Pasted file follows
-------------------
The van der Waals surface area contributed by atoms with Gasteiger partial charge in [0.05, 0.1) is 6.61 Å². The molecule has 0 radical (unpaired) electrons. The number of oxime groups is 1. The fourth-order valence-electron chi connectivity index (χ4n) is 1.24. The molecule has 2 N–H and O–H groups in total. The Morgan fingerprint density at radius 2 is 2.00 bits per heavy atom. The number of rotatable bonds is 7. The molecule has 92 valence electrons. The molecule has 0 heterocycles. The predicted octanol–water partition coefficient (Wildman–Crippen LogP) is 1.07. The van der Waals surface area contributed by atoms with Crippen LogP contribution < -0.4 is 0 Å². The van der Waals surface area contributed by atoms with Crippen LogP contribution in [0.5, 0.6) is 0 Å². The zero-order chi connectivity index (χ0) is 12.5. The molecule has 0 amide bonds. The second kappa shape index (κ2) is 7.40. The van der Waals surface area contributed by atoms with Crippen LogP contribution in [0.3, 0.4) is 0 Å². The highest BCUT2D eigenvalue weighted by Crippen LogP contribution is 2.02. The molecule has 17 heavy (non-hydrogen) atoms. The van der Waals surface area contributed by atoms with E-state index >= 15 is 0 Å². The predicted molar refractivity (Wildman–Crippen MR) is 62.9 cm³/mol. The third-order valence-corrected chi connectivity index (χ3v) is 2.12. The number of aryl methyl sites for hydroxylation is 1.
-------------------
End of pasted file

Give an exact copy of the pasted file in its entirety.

The van der Waals surface area contributed by atoms with Gasteiger partial charge in [0.05, 0.1) is 6.61 Å². The molecule has 0 radical (unpaired) electrons. The number of oxime groups is 1. The fourth-order valence-electron chi connectivity index (χ4n) is 1.24. The molecule has 2 N–H and O–H groups in total. The Morgan fingerprint density at radius 2 is 2.00 bits per heavy atom. The number of rotatable bonds is 7. The molecule has 92 valence electrons. The molecule has 0 heterocycles. The predicted octanol–water partition coefficient (Wildman–Crippen LogP) is 1.07. The van der Waals surface area contributed by atoms with Crippen LogP contribution < -0.4 is 0 Å². The van der Waals surface area contributed by atoms with Crippen LogP contribution in [0.5, 0.6) is 0 Å². The zero-order chi connectivity index (χ0) is 12.5. The molecule has 0 amide bonds. The second kappa shape index (κ2) is 7.40. The van der Waals surface area contributed by atoms with Crippen LogP contribution in [0.3, 0.4) is 0 Å². The highest BCUT2D eigenvalue weighted by Crippen LogP contribution is 2.02. The molecule has 17 heavy (non-hydrogen) atoms. The van der Waals surface area contributed by atoms with E-state index >= 15 is 0 Å². The predicted molar refractivity (Wildman–Crippen MR) is 62.9 cm³/mol. The third-order valence-corrected chi connectivity index (χ3v) is 2.12. The number of aryl methyl sites for hydroxylation is 1.